- If we do fun TKC-related “stuff,” what would you like to see this time?
This will also depend on your answers to #1 and #2. However, a lot of readers have expressed interest in hearing songs from TKC’s novel playlist – and I’d be thrilled to share somewith you! Would you be interested in this? Or, do you have another idea? Also, if we cut the “fun stuff” out of future Chronicles, should I make a separate series for that content?
Excerpts To Compare: The Final Page of Chapter 8 of The Keeper’s Curse
It’s been so much fun sharing these excerpts with you! The feedback you’ve provided (with great suggestions for Draft #3) and the excitement you’ve shown has been so encouraging and rewarding; and I can’t tell you how much I value it all. However, I’m also apprehensive about putting too much of TKC’s actual content “out in the wild,” if you know what I mean. So, today’s pair of excerpts will be the last for the foreseeable future. But, again, I do hope you know how thankful I am for all your input. (*hugs*)
Today’s excerpts are the final page(-ish) of Chapter 8 from each draft. The scene in question is an important conversation between Eva and her aunt Maji the night before Eva and her fellow Councilors set off on their quest. See what changes you notice when you compare the two excerpts, and let me know the following:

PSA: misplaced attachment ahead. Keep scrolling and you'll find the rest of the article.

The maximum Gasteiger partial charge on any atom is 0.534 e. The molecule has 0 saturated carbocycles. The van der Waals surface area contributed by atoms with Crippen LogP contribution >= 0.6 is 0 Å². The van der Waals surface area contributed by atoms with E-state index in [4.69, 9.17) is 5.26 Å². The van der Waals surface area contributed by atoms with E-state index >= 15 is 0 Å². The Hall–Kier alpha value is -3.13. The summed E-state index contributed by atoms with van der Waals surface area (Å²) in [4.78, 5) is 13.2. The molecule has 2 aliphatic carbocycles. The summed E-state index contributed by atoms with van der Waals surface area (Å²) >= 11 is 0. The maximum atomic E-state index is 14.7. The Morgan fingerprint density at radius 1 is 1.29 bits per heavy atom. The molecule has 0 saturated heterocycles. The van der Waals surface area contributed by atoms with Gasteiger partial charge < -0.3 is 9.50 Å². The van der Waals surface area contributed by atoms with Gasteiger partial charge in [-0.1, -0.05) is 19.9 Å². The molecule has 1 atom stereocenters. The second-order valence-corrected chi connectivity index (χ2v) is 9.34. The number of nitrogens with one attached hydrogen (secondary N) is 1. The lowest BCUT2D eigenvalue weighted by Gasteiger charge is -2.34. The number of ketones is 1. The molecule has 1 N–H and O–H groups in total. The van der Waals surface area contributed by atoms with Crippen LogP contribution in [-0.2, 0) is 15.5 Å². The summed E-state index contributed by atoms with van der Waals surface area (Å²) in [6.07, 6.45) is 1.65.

- What general comments do you have on the Draft #2 excerpt?
- Do you think Draft #2’s excerpt is an improvement over Draft #1’s? Why or why not?
- If you were reading the full manuscript, would the end of the Draft #2 version compel you to keep reading?
I sat upright. Yes, there was another question, one I had been meaning to ask for a long time.
She turned to me. “Yes, dear?”
“Can you tell me what you saw?”
Aunt Maji cocked her head to the side. “What I saw?”
“When you named me.”
Her face softened. “Well. I thought you’d never ask me that question.” She walked back to the hammock and sat down beside me again, taking both of my hands in hers. I waited as we sat there silently and Aunt Maji’s gaze grew distant with remembering.
“When your mother gave you to me,” she finally began, “I didn’t see much at first. It took a while for the vision to present itself to me. Once it did, I still didn’t see much, only a grey cloud that never faded or parted. It simply hung there, unchanging. Yet I was moving forward through the cloud, moving toward… Well, I couldn’t tell what I was moving toward, because I couldn’t see it. Yet I kept moving with what felt like a sense of purpose, wonder, intrigue. I wasn’t afraid of the unknown. Instead, I wanted to embrace it, or confront it, or both.”